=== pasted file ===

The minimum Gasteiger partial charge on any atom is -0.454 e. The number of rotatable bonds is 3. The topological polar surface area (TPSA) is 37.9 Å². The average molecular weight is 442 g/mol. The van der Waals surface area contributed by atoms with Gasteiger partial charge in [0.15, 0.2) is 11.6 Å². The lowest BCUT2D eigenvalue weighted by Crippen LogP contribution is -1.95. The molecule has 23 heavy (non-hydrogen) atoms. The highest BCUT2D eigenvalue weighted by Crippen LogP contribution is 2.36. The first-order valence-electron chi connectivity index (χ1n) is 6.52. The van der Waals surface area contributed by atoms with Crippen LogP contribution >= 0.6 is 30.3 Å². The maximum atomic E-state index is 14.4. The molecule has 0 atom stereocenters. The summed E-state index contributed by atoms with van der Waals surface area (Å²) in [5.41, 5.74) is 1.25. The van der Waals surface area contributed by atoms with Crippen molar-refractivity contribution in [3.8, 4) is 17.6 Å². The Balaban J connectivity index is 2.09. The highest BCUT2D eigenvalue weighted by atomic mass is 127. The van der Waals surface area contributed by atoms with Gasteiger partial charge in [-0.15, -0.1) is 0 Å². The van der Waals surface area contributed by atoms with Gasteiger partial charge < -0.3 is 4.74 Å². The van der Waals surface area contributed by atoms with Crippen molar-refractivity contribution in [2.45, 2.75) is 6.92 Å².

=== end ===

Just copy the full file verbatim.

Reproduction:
The minimum Gasteiger partial charge on any atom is -0.454 e. The number of rotatable bonds is 3. The topological polar surface area (TPSA) is 37.9 Å². The average molecular weight is 442 g/mol. The van der Waals surface area contributed by atoms with Gasteiger partial charge in [0.15, 0.2) is 11.6 Å². The lowest BCUT2D eigenvalue weighted by Crippen LogP contribution is -1.95. The molecule has 23 heavy (non-hydrogen) atoms. The highest BCUT2D eigenvalue weighted by Crippen LogP contribution is 2.36. The first-order valence-electron chi connectivity index (χ1n) is 6.52. The van der Waals surface area contributed by atoms with Crippen LogP contribution >= 0.6 is 30.3 Å². The maximum atomic E-state index is 14.4. The molecule has 0 atom stereocenters. The summed E-state index contributed by atoms with van der Waals surface area (Å²) in [5.41, 5.74) is 1.25. The van der Waals surface area contributed by atoms with Crippen molar-refractivity contribution in [3.8, 4) is 17.6 Å². The Balaban J connectivity index is 2.09. The highest BCUT2D eigenvalue weighted by atomic mass is 127. The van der Waals surface area contributed by atoms with Gasteiger partial charge in [-0.15, -0.1) is 0 Å². The van der Waals surface area contributed by atoms with Gasteiger partial charge < -0.3 is 4.74 Å². The van der Waals surface area contributed by atoms with Crippen molar-refractivity contribution in [2.45, 2.75) is 6.92 Å².